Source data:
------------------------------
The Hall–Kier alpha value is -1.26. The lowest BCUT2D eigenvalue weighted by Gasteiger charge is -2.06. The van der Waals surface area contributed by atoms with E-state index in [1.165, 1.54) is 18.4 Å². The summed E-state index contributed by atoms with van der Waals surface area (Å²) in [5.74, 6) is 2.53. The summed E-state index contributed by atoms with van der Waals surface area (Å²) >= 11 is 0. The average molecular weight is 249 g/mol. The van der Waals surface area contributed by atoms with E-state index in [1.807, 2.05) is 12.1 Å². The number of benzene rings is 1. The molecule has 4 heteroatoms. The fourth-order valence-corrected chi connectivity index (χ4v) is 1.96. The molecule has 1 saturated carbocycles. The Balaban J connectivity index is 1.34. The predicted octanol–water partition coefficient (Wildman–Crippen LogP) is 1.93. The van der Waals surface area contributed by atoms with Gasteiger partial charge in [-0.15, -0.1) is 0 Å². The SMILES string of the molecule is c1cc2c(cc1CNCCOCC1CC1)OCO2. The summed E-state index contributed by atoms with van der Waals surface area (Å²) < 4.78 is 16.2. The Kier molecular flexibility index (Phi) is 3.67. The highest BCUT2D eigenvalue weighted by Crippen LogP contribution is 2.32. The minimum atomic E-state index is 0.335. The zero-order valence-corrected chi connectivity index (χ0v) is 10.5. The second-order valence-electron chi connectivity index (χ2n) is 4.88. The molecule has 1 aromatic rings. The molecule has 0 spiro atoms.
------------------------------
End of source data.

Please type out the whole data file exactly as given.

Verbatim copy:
The Hall–Kier alpha value is -1.26. The lowest BCUT2D eigenvalue weighted by Gasteiger charge is -2.06. The van der Waals surface area contributed by atoms with E-state index in [1.165, 1.54) is 18.4 Å². The summed E-state index contributed by atoms with van der Waals surface area (Å²) in [5.74, 6) is 2.53. The summed E-state index contributed by atoms with van der Waals surface area (Å²) >= 11 is 0. The average molecular weight is 249 g/mol. The van der Waals surface area contributed by atoms with E-state index in [1.807, 2.05) is 12.1 Å². The number of benzene rings is 1. The molecule has 4 heteroatoms. The fourth-order valence-corrected chi connectivity index (χ4v) is 1.96. The molecule has 1 saturated carbocycles. The Balaban J connectivity index is 1.34. The predicted octanol–water partition coefficient (Wildman–Crippen LogP) is 1.93. The van der Waals surface area contributed by atoms with Gasteiger partial charge in [-0.15, -0.1) is 0 Å². The SMILES string of the molecule is c1cc2c(cc1CNCCOCC1CC1)OCO2. The summed E-state index contributed by atoms with van der Waals surface area (Å²) < 4.78 is 16.2. The Kier molecular flexibility index (Phi) is 3.67. The highest BCUT2D eigenvalue weighted by Crippen LogP contribution is 2.32. The minimum atomic E-state index is 0.335. The zero-order valence-corrected chi connectivity index (χ0v) is 10.5. The second-order valence-electron chi connectivity index (χ2n) is 4.88. The molecule has 1 aromatic rings. The molecule has 0 spiro atoms.